Bacillus anthracis, the cause of anthrax in humans and animals, is an endospore-forming bacterium that can persist in the environment for many years. In the U.S., B. anthracis infections in animals occur in states that are enzootic for the disease, such as Texas, North and South Dakota, and Minnesota [1,2,3,4,5]. Anthrax outbreaks have occurred annually in livestock and wild game in Texas for the past decade. Outbreaks pertinent to this study include an outbreak in a cattle herd in July 2007 on a ranch north of San Angelo, Texas, and an outbreak in horses on an adjacent ranch in August 2007 [6, 7].
Identification of B. anthracis is commonly based on colony morphology (including hemolysis), capsule production, detection of virulence plasmids (pXO1 and pXO2) by real-time PCR, and susceptibility to lysis by gamma phage [8,9,10]. The gamma phage assay is widely used as a diagnostic test for B. anthracis in many laboratories due to ease and low cost of use. Recently, several studies have used gamma phage binding and lytic activity as the basis for newer diagnostic assays, such as using engineered phage for bioluminescent detection [11,12,13,14,15,16]. The specificity and sensitivity of gamma phage has been previously documented, and although the specificity for B. anthracis is very high (97%), a small number of isolates of close relatives, including examples of Bacillus cereus and Bacillus thuringiensis, are susceptible [9, 17]. In this study, we evaluated the specificity of the gamma phage assay in conjunction with other diagnostic tests to screen 700 spore-forming Texas soil isolates for identification of B. anthracis.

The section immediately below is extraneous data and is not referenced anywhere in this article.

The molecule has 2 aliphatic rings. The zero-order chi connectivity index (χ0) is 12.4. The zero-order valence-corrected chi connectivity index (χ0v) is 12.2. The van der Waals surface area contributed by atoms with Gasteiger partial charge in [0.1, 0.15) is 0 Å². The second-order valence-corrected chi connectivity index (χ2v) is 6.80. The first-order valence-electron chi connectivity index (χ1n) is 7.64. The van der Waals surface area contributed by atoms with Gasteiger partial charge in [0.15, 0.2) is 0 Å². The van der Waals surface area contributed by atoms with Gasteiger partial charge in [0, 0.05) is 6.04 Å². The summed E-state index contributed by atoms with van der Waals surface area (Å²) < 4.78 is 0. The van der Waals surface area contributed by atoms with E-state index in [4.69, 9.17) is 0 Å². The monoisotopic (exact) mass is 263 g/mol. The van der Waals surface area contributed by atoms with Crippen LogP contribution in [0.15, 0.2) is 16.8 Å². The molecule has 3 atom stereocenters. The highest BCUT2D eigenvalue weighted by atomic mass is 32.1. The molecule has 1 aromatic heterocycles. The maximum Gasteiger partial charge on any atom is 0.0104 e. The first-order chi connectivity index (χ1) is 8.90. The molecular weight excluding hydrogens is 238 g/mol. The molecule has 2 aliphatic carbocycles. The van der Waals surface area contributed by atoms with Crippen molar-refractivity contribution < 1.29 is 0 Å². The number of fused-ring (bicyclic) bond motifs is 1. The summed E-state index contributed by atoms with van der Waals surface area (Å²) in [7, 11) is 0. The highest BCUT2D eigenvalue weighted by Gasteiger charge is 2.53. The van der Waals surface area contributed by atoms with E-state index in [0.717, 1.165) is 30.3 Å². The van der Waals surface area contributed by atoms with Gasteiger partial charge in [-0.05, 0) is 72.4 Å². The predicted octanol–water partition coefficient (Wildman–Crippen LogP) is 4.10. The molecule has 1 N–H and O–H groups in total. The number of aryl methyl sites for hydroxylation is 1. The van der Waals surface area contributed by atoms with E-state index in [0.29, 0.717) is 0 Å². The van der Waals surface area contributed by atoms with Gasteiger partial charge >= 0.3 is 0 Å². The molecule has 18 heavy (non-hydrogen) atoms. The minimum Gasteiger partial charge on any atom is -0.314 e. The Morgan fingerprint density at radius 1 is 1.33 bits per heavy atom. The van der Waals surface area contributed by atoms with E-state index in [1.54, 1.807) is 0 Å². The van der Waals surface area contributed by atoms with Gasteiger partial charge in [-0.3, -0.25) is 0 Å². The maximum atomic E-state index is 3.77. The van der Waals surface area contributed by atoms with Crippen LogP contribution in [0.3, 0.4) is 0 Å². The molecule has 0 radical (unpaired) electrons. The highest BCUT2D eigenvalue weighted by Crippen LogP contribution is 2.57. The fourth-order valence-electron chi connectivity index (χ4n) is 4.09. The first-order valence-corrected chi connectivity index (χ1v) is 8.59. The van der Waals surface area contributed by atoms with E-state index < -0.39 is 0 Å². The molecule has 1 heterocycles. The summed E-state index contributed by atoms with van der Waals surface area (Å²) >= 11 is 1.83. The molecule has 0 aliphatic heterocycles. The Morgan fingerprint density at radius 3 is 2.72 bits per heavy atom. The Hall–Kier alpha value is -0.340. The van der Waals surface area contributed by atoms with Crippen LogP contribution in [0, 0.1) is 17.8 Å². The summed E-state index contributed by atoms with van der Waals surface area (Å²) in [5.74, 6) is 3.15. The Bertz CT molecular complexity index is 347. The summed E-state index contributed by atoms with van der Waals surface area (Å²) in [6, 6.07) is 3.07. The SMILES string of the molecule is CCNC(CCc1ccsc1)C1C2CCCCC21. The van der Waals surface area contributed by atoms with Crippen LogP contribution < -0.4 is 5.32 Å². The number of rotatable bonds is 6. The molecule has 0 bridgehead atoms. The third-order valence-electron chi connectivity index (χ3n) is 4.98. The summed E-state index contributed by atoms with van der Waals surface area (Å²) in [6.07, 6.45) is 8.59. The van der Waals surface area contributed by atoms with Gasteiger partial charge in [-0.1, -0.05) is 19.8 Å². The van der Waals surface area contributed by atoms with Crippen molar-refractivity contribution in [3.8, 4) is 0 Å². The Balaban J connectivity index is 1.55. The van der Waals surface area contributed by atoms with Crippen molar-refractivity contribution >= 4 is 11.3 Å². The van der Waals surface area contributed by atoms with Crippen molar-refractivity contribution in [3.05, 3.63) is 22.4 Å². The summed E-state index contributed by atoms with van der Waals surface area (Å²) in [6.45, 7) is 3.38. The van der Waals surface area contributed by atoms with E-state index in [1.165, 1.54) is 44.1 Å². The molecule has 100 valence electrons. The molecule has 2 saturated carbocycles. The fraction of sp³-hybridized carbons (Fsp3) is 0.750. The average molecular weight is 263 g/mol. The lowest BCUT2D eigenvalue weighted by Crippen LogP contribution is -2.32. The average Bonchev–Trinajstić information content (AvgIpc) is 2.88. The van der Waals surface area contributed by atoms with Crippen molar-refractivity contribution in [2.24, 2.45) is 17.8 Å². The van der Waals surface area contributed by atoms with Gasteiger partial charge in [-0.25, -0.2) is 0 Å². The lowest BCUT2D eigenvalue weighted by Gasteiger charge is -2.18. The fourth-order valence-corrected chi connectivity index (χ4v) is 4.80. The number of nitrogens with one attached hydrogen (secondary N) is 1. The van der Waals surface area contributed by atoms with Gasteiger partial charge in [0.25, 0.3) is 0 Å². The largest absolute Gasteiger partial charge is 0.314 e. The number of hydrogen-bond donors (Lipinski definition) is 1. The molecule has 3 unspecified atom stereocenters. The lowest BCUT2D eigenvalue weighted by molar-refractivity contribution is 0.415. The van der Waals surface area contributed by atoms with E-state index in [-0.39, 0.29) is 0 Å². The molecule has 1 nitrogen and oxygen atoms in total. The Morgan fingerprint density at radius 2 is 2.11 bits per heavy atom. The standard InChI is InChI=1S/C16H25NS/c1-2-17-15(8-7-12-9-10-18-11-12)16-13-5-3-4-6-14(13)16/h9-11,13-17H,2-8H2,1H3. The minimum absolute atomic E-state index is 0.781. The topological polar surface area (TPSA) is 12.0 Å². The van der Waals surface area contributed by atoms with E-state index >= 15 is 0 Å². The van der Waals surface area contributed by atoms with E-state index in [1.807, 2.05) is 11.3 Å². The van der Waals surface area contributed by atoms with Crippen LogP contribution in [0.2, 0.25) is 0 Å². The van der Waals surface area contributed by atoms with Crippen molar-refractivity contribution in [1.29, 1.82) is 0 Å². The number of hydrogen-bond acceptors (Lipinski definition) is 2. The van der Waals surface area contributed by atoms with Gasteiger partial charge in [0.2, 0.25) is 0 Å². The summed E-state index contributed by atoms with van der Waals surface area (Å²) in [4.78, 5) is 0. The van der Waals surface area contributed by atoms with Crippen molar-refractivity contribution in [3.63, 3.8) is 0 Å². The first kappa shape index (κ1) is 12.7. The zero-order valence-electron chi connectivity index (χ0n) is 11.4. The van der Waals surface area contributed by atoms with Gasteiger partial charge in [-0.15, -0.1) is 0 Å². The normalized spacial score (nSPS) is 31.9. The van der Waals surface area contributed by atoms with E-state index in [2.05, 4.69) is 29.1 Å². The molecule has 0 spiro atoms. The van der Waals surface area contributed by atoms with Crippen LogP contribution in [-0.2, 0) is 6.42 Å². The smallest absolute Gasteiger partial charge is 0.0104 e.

Texas soil collection and processing
Core soil samples were collected in September 2007 from two sites in Texas in or near the municipalities of Schertz and San Angelo. Schertz was chosen due to the previous identification of pathogenic B. cereus isolates (two clinical, one environmental) harboring B. anthracis toxin and/or capsule genes that were associated with fatal pneumonias in metal workers from the area in 2003 . San Angelo was chosen due to the recent anthrax outbreaks in cattle and horses mentioned above [6, 7]. Sterile 50 mL conical tubes were uncapped and twisted down into the soil to a depth of approximately 2.5–3.0 cm. The tubes containing the core samples were then re-capped and wrapped in parafilm. Samples were shipped at ambient temperature and subsequently stored at – 30 °C until processing.